Friday, August 16, 2013

Swimming in cold waters.

Swimming during the summer months was not what I had in mind when planning to live in the Outer Hebrides remembering from my childhood days on the Mull of Kintyre that anything more than paddling was seriously painful, but just recently I have been taking that daily dip. True this isn’t a leisurely floating around in the briny but more of a vigorous splashing and relatively brief episode but during the hot spell we’ve been having there is nothing like it for toning up the aging skin. For us fellows it can be rather alarming at first however reassuring to discover that given time everything does return to normal. So as Sunday promises to live up to its name once more people load up the car with all the plastic kit and head for the best beaches lugging boogie boards, bucket and spade and bags of beachwear. I sling water, camera an extra tea shirt and some fruit into the back pack and head due north taking the short cut over the moor crossing to Garry avoiding traffic and people. Crossing Leigasdail burn and following the ridge out to the high point between Traigh Mhor and Garry I take a first skinny dip in the wee loch my very own natural infinity pool. Swimming in lochs at this time of year can be dangerous given that some are surprisingly deep and can remain bitterly cold at depth.
 The ground drops steeply to Garry beach and I can already see from the crammed car park that the world and his wife have made it this far. There are times when I watch in horror as holiday makers drive all the way up to The Bridge to Nowhere above the beach and turn round slowing occasionally to take a snap shot then off, the boxed ticked, “Yes we’ve been there”.  At times like that I see a case for seriously increasing the price of petrol or giving people an annual quota.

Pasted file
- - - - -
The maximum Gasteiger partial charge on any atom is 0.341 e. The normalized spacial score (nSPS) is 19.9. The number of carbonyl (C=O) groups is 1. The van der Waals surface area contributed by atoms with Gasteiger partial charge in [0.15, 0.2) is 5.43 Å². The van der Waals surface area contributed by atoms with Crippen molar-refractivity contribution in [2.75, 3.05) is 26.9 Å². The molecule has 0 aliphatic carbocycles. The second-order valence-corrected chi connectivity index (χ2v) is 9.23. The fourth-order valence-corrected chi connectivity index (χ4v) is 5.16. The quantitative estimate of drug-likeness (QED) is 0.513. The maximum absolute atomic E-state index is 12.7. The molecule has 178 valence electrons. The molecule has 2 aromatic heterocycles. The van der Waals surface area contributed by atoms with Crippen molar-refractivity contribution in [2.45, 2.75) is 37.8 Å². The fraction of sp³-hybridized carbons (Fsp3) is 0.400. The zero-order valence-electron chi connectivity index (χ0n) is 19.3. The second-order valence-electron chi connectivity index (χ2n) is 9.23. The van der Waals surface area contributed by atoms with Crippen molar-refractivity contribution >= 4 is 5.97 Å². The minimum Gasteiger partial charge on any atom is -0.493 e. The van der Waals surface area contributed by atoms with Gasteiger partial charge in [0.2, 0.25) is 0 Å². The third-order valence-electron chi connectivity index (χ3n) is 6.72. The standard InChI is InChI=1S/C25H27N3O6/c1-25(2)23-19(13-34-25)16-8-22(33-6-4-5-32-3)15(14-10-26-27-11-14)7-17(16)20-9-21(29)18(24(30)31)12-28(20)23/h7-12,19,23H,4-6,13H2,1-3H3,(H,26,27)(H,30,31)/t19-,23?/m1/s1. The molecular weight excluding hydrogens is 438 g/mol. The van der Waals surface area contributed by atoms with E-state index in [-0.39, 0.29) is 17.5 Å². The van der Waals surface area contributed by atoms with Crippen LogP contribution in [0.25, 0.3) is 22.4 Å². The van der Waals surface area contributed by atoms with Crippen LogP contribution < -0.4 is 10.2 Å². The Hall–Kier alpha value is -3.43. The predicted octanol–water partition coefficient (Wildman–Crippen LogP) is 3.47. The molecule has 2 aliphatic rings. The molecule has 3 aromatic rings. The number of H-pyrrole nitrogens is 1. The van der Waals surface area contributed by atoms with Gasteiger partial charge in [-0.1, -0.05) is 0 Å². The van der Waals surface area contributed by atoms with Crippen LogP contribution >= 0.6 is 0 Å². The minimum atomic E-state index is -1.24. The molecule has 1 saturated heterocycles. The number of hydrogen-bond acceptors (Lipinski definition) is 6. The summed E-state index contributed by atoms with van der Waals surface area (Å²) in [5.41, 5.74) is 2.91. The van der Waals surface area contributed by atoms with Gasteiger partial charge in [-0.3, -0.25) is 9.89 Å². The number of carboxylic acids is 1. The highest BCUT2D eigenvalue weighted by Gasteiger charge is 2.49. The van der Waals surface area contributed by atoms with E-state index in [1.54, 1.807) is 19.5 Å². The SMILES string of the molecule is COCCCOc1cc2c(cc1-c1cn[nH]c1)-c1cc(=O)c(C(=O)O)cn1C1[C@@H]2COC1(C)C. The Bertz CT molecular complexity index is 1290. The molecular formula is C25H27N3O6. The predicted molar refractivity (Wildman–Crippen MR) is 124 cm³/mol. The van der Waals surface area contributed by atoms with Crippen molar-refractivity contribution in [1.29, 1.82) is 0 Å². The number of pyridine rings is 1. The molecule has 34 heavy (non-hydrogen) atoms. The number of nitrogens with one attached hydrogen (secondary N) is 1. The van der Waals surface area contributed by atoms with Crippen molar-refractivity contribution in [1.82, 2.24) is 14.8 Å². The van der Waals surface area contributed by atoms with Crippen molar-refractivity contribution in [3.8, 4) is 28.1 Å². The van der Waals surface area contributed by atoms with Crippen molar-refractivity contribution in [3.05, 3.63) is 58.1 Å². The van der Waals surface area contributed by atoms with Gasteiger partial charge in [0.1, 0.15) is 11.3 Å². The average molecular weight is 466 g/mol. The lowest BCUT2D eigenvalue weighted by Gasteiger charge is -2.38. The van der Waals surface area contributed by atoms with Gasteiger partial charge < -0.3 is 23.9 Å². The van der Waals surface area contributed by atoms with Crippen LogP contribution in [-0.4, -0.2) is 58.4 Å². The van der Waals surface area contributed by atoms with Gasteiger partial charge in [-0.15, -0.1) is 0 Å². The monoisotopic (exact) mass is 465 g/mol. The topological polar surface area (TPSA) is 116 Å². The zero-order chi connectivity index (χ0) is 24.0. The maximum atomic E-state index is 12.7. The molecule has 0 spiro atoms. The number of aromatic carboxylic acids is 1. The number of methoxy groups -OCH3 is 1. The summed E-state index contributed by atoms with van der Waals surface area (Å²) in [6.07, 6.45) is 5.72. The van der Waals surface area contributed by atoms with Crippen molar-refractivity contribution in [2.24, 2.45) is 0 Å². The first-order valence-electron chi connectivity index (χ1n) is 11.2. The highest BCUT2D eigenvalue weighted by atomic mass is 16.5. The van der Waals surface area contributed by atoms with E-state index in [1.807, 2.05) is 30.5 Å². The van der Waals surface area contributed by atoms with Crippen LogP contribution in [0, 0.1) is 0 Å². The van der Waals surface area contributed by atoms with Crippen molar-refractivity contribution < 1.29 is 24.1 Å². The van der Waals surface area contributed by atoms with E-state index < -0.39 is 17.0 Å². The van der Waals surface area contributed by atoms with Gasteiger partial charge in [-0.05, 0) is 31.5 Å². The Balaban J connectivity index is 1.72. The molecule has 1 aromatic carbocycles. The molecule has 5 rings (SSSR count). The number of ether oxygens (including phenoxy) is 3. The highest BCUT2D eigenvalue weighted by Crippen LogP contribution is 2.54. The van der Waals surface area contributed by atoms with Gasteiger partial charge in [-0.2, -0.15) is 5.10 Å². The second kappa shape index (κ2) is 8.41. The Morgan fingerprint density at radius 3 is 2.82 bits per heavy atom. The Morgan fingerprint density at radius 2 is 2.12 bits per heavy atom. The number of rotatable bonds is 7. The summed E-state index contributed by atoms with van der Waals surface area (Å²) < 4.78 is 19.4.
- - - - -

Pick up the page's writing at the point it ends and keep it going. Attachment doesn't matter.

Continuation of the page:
The tide is well out and the crowds spread evenly across the beach with children, the only ones braving the water as their parent’s lie beached and roasting amongst colourful trimmings on dry sand. I walk purposefully, barefoot across the rippled sand heading straight for the water, drop my backpack and this time strip to underwear, drop dark glasses and hat and stroll in with hardly a flinch as I take the wave head on. While young children try valiantly to ride the small waves with boogie boards I shoot past in the foam and as I stand to hitch my drooping jocks they look puzzled as to how I with no board could have travelled so far. Simplicity is the name of the game travel light when it comes to playing with nature. I mop myself down with the second T-shirt (an essential when it comes to walking at this time of year to keep flies and clegs away) then off up to inspect my peat bank and climbing higher to Seabhal past the abandoned rusting and rotting hulk that now serves as a convenient support for spider webs to sketch amongst the butterflies, then southward and home a very pleasant solitary afternoon stroll having spoken to no one.